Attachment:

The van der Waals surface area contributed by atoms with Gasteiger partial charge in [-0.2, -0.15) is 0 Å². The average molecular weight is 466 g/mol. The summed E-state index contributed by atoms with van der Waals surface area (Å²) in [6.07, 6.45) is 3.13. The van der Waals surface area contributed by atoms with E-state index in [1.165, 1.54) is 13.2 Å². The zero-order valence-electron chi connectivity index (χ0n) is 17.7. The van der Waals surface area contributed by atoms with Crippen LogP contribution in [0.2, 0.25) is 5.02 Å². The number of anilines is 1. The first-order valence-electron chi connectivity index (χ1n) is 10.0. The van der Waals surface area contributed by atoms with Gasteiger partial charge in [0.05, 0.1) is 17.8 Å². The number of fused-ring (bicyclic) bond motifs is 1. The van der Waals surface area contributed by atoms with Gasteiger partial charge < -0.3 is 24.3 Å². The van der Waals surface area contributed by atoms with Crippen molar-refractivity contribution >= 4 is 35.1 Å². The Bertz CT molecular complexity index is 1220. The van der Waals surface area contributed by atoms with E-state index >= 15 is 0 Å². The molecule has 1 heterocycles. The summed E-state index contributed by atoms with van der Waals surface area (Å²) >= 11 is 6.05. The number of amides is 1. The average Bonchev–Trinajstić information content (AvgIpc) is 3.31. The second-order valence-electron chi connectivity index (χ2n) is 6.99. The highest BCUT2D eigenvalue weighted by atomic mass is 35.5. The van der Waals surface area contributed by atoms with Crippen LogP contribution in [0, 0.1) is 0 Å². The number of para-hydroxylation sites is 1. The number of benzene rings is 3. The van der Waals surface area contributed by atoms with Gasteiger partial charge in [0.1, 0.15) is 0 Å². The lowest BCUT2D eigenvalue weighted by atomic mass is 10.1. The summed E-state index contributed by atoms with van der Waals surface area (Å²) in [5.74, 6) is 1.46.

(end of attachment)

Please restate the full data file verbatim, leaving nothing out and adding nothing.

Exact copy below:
The van der Waals surface area contributed by atoms with Gasteiger partial charge in [-0.2, -0.15) is 0 Å². The average molecular weight is 466 g/mol. The summed E-state index contributed by atoms with van der Waals surface area (Å²) in [6.07, 6.45) is 3.13. The van der Waals surface area contributed by atoms with E-state index in [1.165, 1.54) is 13.2 Å². The zero-order valence-electron chi connectivity index (χ0n) is 17.7. The van der Waals surface area contributed by atoms with Crippen LogP contribution in [0.2, 0.25) is 5.02 Å². The number of anilines is 1. The first-order valence-electron chi connectivity index (χ1n) is 10.0. The van der Waals surface area contributed by atoms with Gasteiger partial charge in [0.05, 0.1) is 17.8 Å². The number of fused-ring (bicyclic) bond motifs is 1. The van der Waals surface area contributed by atoms with Gasteiger partial charge < -0.3 is 24.3 Å². The van der Waals surface area contributed by atoms with Crippen molar-refractivity contribution >= 4 is 35.1 Å². The Bertz CT molecular complexity index is 1220. The van der Waals surface area contributed by atoms with E-state index >= 15 is 0 Å². The molecule has 1 heterocycles. The summed E-state index contributed by atoms with van der Waals surface area (Å²) >= 11 is 6.05. The number of amides is 1. The average Bonchev–Trinajstić information content (AvgIpc) is 3.31. The second-order valence-electron chi connectivity index (χ2n) is 6.99. The highest BCUT2D eigenvalue weighted by atomic mass is 35.5. The van der Waals surface area contributed by atoms with Crippen LogP contribution in [0, 0.1) is 0 Å². The number of para-hydroxylation sites is 1. The number of benzene rings is 3. The van der Waals surface area contributed by atoms with Gasteiger partial charge in [0.1, 0.15) is 0 Å². The lowest BCUT2D eigenvalue weighted by atomic mass is 10.1. The summed E-state index contributed by atoms with van der Waals surface area (Å²) in [5.74, 6) is 1.46.